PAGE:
“We gather in Cleveland at a time which is much more problematic for us as a people than was the Depression when the GA of 1932, born here in Cleveland, took its pioneering steps toward becoming a major body in American Jewish life,” he said. “Friends, we have to be strong at home, able to assist our nation and all the Jews in the service to win this war. Moreover, there is a growing awareness on the part of our community that the rescue of the Jews in Europe will be our task. The demonic Hitler knows nothing but to kill the innocent. He and his forces must be stopped by [the] Allies, or else the tragedy will grow in proportions even outside of Europe.”

Hollander declared that one of the most important problems American Jewish life was facing at that time was organization. “This was not always the case, because America is noted for its rugged individualism, and each new Jewish group followed suit, proclaiming, ‘We are the one.’” However, he continued, “as the Jewish community in USA became more homogeneous and as common needs became more pressing, the tendency toward some sort of communal cooperation began to grow. This is true in our general communities, but it is even more significant for our Jewish community.

That is why the CJF was founded just over a decade ago and has grown exponentially since then.”

He then stressed his major point, the theme of the gathering: “Without unity among all the Jewish groups operating in America today, we will not be able to provide services for those who need it the most, be they civilians or in the military.”

For many months, the CJF had been working with the Jewish Welfare Board, the American Association for Jewish Education and the Synagogue Council of America to establish a unified core of action in the field of civic education and enlightenment. Additionally Hollander and his negotiating team had spent many hours with leaders of the Anti-Defamation League, the American Jewish Committee and Congress to fashion a unified plan of civic protection.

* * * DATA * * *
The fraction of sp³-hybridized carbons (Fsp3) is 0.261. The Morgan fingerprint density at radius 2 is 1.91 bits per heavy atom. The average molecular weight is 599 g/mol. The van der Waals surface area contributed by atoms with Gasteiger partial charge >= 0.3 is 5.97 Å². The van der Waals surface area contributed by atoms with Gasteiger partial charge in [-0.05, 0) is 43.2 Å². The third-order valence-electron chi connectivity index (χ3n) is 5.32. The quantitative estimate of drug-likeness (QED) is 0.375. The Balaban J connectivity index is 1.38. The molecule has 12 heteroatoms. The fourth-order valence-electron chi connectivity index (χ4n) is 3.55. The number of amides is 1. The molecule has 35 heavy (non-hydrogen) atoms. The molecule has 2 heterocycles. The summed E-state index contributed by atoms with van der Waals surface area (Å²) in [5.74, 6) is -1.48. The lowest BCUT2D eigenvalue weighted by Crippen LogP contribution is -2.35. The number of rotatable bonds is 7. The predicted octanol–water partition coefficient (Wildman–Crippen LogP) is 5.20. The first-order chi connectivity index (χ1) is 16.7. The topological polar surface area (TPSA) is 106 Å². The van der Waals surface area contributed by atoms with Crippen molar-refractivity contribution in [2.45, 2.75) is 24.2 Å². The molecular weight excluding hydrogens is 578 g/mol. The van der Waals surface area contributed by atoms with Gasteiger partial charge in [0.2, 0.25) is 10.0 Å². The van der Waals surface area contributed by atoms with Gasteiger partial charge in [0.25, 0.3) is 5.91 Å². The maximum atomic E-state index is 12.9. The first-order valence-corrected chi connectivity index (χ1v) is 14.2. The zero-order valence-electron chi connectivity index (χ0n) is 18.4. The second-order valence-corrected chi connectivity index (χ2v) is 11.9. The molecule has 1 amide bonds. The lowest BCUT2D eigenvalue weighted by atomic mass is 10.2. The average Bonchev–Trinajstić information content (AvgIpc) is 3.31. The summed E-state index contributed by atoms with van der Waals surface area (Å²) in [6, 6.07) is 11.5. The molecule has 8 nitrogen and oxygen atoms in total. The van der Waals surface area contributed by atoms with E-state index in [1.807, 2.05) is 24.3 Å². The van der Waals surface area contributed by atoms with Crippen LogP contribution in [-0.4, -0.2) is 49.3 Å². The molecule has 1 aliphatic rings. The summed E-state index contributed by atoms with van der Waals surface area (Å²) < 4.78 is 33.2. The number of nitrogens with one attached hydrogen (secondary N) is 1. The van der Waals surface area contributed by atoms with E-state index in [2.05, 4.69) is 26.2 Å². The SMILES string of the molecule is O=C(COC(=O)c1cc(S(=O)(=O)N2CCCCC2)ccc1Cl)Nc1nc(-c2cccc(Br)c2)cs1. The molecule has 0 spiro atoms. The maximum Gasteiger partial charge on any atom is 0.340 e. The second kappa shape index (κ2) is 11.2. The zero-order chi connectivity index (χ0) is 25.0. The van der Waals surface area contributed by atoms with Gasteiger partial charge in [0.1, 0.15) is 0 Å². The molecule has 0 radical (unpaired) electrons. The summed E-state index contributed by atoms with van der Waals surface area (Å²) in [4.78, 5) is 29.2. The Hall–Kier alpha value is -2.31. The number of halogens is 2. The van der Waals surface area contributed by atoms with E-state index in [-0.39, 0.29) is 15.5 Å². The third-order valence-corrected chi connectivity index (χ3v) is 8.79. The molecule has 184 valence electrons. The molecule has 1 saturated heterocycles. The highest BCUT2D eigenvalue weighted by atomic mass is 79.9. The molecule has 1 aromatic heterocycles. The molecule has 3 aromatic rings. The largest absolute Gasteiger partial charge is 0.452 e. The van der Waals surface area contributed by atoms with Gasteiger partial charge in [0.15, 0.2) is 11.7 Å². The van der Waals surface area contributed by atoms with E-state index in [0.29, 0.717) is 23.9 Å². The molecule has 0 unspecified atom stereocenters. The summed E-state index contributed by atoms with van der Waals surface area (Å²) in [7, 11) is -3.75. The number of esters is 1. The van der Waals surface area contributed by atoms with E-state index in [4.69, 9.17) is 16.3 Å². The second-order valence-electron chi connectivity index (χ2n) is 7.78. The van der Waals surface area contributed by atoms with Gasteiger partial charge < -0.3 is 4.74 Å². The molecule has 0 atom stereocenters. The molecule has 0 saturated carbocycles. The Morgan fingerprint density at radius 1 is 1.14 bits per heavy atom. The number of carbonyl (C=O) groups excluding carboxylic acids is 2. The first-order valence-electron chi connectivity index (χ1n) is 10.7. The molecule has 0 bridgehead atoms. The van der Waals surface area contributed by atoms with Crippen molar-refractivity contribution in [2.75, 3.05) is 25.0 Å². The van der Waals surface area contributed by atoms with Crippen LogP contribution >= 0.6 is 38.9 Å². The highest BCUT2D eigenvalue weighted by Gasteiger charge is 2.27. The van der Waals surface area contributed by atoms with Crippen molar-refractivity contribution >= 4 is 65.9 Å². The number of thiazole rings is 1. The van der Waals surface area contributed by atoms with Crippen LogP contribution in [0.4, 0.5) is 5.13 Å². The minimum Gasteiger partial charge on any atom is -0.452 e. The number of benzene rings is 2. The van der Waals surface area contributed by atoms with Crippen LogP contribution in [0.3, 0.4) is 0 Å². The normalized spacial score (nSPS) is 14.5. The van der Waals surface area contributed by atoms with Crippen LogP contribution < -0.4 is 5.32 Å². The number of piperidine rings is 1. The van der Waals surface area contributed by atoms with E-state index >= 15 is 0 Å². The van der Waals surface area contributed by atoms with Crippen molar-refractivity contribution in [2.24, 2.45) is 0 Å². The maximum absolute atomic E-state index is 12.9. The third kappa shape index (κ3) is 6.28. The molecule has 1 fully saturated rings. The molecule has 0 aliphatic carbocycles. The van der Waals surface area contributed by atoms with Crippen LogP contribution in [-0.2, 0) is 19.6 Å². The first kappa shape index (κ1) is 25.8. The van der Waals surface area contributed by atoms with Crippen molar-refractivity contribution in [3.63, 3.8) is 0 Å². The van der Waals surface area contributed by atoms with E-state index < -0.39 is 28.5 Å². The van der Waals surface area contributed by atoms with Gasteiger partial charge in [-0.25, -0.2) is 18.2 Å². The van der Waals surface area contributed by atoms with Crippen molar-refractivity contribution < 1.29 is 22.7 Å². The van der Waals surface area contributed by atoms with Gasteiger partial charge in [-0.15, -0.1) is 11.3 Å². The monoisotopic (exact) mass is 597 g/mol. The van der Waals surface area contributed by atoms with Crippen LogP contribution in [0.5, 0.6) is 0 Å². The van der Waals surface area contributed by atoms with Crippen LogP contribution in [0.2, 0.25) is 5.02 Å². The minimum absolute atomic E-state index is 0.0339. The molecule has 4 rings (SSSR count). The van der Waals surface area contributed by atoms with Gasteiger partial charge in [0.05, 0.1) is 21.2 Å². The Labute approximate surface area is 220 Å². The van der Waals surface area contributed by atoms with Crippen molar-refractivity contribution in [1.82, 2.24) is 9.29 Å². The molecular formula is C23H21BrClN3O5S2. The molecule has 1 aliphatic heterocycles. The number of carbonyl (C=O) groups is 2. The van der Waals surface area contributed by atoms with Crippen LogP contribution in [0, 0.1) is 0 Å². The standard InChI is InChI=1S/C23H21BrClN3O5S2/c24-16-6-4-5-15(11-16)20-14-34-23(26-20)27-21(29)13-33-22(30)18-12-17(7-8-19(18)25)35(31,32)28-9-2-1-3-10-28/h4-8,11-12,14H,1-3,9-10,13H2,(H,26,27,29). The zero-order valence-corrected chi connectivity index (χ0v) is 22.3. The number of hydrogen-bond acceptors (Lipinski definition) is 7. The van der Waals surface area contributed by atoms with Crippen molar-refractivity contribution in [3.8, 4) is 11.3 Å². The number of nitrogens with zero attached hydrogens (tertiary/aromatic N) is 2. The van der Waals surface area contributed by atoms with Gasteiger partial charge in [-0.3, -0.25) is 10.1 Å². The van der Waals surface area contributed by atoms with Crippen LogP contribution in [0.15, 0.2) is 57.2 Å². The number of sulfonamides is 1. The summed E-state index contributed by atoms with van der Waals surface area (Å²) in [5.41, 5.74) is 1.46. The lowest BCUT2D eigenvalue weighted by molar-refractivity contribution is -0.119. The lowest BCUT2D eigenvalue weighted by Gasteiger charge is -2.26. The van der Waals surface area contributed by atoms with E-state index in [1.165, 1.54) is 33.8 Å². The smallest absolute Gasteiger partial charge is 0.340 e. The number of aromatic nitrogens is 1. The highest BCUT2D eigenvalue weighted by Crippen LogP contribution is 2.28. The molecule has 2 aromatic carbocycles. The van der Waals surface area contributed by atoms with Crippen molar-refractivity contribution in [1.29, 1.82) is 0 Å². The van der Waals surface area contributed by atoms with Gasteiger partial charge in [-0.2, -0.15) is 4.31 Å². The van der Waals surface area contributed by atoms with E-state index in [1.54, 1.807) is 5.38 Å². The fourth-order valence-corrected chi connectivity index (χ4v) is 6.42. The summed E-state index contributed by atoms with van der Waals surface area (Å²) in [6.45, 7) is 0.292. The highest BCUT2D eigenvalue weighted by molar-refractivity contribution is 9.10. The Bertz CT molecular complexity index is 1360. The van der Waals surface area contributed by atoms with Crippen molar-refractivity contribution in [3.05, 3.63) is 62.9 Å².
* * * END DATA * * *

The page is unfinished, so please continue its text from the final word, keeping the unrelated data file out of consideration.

As has been the case many times in Jewish history, there were naysayers, so the desperately needed unity could not be finalized at the 1943 GA. However, pressures were so strong after the Cleveland meeting that by March unification did exist.

As the leading American Zionist figure calling for the immediate establishment of a Jewish state following the war, Silver – who was co-chairman of the United Jewish Appeal, the major American fund-raising arm that for many years now has been a part of the JFNA – recognized that he dare not push that agenda at the GA. Instead, he noted that the UJA was “eager to enter a united front with all agencies working diligently in the field of humanitarian efforts.”

Later that year, he became co-chairman of the American Zionist Emergency Council with Wise.

This important group led the battle in the US and UN for the creation of Israel.

Practically every day of 1943 made a major impact on world Jewry. UJA campaigns 70 years ago led with the statement “We cannot let the two million European Jews die in vain.”

Sadly, as is well known, the final number of dead was six million.

As the participants in this year’s GA gather in Jerusalem, delegates should keep in mind that there is an Israel, and there are Jewish communities the world over. And together, they can insure our future.

The writer, who lives in Jerusalem, is the author of the American Heritage Haggadah.